MA Visual Sociology: report on This is Visual Sociology exhibition

In September 2014, some of the first cohort of the Goldsmiths MA in Visual Sociology organised an exhibition of work produced over the year.

Rose Delcour-Min, Ali Eisa, Katie Knapp, Roz Mortimer and Marina da Silva wrote up their reflections on the exhibition, and the MA more generally, for the International Visual Sociology Association newsletter.   

Discussing the title of the exhibition they write:

‘Having initially explored more tentative titles such as Is This Visual Sociology?, and after a year of study in the first Masters programme in Visual Sociology, our confidence in our inventive and sensory methods led us to a bolder statement: This Is Visual Sociology.

The full piece can be viewed here.


Engaging Tactics

Engaging Tactics @ the BSA Annual Conference 2013 in London, Wednesday April 3rd.


Engaging Tactics is a Goldsmiths PhD initiative exploring the boundaries between sociology and life through multi-sensory, multi-site engagement with publics and participants inside and outside of academia. A series of interventions and round table will continue the discussion during this years the BSA Annual conference.


Live Sociology // Engaging Tactics ····· 16:30 – 18:00

Roundtable discussion

With: Noortje Marres, Nirmal Puwar, Alison Rooke and Michel Guggenheim (all of Goldsmiths, University of London). Chaired by Anna Bull and Christian v. Wissel.

This roundtable is sounding out the speaking and acting powers of multi-media techniques to collect, analyse, archive, and share ethnographic social research as well as other kinds of social data and materials. Drawing on the interventions and screenings presented within Goldsmith’s open stream ‘Engaging Tactics: Revealing Secrets’ during the first day of this year’s BSA Annual Conference, the discussion will envision possible futures for social research by mapping out Live Sociology from participatory art to digital methods, from curating to eating.

Live Methods, 2013, edited by Les Back and Nirmal Puwar, Sociological Review Monographs Series, will be on display during the Publishers’ reception at 7pm.


Revealing Secrets // interventions and screenings ····· all day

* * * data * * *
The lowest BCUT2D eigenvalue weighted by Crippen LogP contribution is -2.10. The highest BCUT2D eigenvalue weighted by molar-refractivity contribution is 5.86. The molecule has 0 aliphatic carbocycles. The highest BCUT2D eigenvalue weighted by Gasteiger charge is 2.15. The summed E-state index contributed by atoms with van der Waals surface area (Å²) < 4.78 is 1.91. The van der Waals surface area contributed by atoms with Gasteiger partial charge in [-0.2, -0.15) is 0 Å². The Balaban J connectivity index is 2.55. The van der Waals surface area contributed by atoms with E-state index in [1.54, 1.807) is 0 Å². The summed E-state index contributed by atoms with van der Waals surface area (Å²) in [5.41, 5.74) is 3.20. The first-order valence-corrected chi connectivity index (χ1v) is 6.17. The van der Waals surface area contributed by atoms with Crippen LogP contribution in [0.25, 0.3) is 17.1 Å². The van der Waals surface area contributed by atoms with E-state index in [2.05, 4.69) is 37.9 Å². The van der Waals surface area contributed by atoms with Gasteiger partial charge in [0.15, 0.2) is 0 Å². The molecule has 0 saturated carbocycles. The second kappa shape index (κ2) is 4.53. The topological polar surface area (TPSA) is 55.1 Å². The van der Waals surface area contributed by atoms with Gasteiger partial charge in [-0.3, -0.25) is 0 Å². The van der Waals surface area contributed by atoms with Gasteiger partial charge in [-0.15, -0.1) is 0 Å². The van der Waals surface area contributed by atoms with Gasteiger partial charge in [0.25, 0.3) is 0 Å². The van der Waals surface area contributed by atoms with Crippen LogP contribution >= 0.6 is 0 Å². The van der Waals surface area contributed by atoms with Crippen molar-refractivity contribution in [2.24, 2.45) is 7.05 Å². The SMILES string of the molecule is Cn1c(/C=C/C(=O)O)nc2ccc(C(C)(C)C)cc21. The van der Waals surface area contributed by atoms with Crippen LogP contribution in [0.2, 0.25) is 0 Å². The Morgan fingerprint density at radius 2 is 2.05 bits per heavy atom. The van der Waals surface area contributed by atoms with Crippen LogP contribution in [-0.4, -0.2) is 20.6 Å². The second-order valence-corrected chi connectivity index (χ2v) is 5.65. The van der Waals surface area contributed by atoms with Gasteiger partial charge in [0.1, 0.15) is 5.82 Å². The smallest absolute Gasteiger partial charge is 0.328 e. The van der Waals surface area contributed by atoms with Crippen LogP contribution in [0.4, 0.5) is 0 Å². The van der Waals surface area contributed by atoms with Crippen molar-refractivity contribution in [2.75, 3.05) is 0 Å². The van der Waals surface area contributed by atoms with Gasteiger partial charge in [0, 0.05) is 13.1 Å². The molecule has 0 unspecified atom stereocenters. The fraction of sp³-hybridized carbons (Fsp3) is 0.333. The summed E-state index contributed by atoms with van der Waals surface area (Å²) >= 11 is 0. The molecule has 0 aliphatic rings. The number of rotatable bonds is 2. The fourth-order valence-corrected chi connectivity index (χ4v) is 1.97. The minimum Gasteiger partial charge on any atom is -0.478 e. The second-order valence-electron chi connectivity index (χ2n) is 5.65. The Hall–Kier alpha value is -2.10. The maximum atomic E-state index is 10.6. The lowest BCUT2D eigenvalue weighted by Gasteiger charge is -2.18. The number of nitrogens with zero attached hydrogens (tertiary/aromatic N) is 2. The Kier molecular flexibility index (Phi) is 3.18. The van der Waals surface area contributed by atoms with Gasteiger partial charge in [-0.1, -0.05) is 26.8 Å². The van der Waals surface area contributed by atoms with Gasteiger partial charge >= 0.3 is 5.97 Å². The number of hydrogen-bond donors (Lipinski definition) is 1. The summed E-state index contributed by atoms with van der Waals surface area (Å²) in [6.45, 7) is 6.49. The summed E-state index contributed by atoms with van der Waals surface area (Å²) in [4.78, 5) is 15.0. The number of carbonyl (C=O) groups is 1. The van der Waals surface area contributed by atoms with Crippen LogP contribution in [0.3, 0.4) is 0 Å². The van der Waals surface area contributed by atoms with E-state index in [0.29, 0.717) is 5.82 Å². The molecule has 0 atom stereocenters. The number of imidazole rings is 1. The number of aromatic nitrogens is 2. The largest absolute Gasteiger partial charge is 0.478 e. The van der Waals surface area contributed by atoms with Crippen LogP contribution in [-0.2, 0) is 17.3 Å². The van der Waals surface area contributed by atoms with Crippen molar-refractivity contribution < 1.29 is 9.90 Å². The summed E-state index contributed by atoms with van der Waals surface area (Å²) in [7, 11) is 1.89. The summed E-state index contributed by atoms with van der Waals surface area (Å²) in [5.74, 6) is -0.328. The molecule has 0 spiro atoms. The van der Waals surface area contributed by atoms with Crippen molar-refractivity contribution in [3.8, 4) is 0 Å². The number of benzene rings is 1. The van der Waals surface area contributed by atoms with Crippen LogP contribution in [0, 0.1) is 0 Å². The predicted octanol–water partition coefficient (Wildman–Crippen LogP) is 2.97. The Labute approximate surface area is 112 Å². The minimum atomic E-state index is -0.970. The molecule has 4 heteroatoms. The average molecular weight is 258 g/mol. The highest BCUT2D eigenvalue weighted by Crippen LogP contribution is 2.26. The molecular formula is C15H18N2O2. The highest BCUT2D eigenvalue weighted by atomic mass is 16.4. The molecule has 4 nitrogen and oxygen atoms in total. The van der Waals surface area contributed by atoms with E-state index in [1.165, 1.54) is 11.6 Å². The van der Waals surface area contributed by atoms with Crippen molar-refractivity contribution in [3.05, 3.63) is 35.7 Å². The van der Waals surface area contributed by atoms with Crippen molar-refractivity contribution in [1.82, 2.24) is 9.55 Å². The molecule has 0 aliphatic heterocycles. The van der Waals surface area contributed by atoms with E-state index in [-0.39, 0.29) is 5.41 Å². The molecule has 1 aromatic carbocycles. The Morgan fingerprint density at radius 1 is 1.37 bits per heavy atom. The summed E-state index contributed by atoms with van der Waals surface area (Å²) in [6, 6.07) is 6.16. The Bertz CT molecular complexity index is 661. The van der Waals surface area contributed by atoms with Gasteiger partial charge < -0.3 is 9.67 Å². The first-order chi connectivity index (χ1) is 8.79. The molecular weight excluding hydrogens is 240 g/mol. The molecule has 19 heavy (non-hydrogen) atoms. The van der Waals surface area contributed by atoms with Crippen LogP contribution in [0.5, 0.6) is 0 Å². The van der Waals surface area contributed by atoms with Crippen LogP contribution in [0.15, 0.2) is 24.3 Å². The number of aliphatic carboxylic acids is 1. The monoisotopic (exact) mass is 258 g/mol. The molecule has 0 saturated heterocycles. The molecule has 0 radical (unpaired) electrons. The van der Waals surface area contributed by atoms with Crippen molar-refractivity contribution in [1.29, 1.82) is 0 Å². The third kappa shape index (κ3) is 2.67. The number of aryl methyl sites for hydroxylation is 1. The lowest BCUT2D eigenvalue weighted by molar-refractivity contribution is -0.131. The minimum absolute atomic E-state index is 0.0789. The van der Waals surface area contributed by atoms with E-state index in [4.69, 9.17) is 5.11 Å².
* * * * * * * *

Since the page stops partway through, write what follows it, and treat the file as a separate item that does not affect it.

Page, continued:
The venue for the 2013 BSA conference is the grandly mysterious Connaught Rooms, owned by the Freemasons, complete with masonic stars on door handles and secret entrances into the Masonic Lodge next door. ‘Off-the-records,’ in adjacent rooms and (almost) concealed interventions to the conference, Engaging Tactics therefore showcases a sound performance and video screenings that search for ways to talk about and engage with those bodies and lives that keep or are kept away from public.

Interventions and screenings by

Tansy Spinks: sound artist, lecturer at Middlesex University and Camberwell College of Art.

The sound performance Sonic Ritual (equivalent) will play with ideas about secret rituals, using objects and the sounds they make, through microphones, live loops and loudspeakers.

Madli Maruste: PhD candidate, Centre for Urban and Community Research, Goldsmiths.

The video J. is reflecting on the personal story, a story about the loss of identity, belonging and the city, of a former Jewish Rabbi I met in the Old Jewish quarter in Vilnius, Lithuania in 2012.

Kata Halasz: visual artist, PhD candidate in Visual Sociology, Goldsmiths.

Visual wallpaper, composed of an animated gif projected in loop, intertwining the space, time and histories of the Grand Connaught Rooms.




Curating Research

Working in the emerging fields of Visual and Sensory Sociology implies searching for ways by which visual and sensory research tools and findings can make an intervention in the production of public knowledge. This is, that the visual and sensory means applied during research become productive not just as inspiration, companion or appendix to the written piece, but productive in their own right and speaking their own language. Visual and sensory knowledge – or more generally speaking: creative knowledge – are specific ways of knowing, different to that of intellectual abstraction to which they tend to resist when caught and translated into textual description and interpretation. It is in this light that the practice of curating acquires heightened importance. Curating Research is about handling research (Bolt 2010). It is about listening to and bringing into relation the visual and material qualities inherent in those forms of research that draw on, or develop through, artistic practices. And it is about exploring “curating as a research process” (Wells 2007) that in itself allows sociological enquiry – in all its possible forms, visual-sensory or not – to re-imagine, re-arrange, experiment with and expand its methods and ways of communication (see Puwar and Sharma, “Curating Sociology”, forthcoming).